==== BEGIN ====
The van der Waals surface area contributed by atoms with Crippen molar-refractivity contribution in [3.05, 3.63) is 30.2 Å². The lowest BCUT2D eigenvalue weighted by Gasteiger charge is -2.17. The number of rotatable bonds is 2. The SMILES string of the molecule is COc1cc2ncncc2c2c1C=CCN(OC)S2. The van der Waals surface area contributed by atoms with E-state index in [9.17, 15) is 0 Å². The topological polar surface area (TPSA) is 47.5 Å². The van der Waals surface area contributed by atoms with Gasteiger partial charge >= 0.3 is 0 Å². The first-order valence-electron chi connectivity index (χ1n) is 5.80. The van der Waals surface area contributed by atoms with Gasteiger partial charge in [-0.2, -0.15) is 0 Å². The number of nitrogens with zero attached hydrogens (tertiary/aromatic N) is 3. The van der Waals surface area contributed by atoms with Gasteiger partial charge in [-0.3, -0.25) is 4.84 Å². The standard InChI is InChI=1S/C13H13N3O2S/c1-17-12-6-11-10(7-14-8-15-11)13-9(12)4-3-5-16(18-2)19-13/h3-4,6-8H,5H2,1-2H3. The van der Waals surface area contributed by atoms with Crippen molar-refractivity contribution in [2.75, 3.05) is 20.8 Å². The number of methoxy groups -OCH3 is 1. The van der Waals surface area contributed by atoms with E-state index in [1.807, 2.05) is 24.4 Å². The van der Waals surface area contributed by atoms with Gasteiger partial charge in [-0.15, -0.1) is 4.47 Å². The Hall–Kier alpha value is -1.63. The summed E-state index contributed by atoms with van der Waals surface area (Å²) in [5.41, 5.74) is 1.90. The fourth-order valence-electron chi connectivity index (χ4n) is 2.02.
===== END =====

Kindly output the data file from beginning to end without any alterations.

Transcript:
The van der Waals surface area contributed by atoms with Crippen molar-refractivity contribution in [3.05, 3.63) is 30.2 Å². The lowest BCUT2D eigenvalue weighted by Gasteiger charge is -2.17. The number of rotatable bonds is 2. The SMILES string of the molecule is COc1cc2ncncc2c2c1C=CCN(OC)S2. The van der Waals surface area contributed by atoms with E-state index in [9.17, 15) is 0 Å². The topological polar surface area (TPSA) is 47.5 Å². The van der Waals surface area contributed by atoms with Gasteiger partial charge >= 0.3 is 0 Å². The first-order valence-electron chi connectivity index (χ1n) is 5.80. The van der Waals surface area contributed by atoms with Gasteiger partial charge in [-0.2, -0.15) is 0 Å². The number of nitrogens with zero attached hydrogens (tertiary/aromatic N) is 3. The van der Waals surface area contributed by atoms with Gasteiger partial charge in [-0.3, -0.25) is 4.84 Å². The standard InChI is InChI=1S/C13H13N3O2S/c1-17-12-6-11-10(7-14-8-15-11)13-9(12)4-3-5-16(18-2)19-13/h3-4,6-8H,5H2,1-2H3. The van der Waals surface area contributed by atoms with Crippen molar-refractivity contribution in [2.75, 3.05) is 20.8 Å². The number of methoxy groups -OCH3 is 1. The van der Waals surface area contributed by atoms with E-state index in [1.807, 2.05) is 24.4 Å². The van der Waals surface area contributed by atoms with Gasteiger partial charge in [-0.15, -0.1) is 4.47 Å². The Hall–Kier alpha value is -1.63. The summed E-state index contributed by atoms with van der Waals surface area (Å²) in [5.41, 5.74) is 1.90. The fourth-order valence-electron chi connectivity index (χ4n) is 2.02.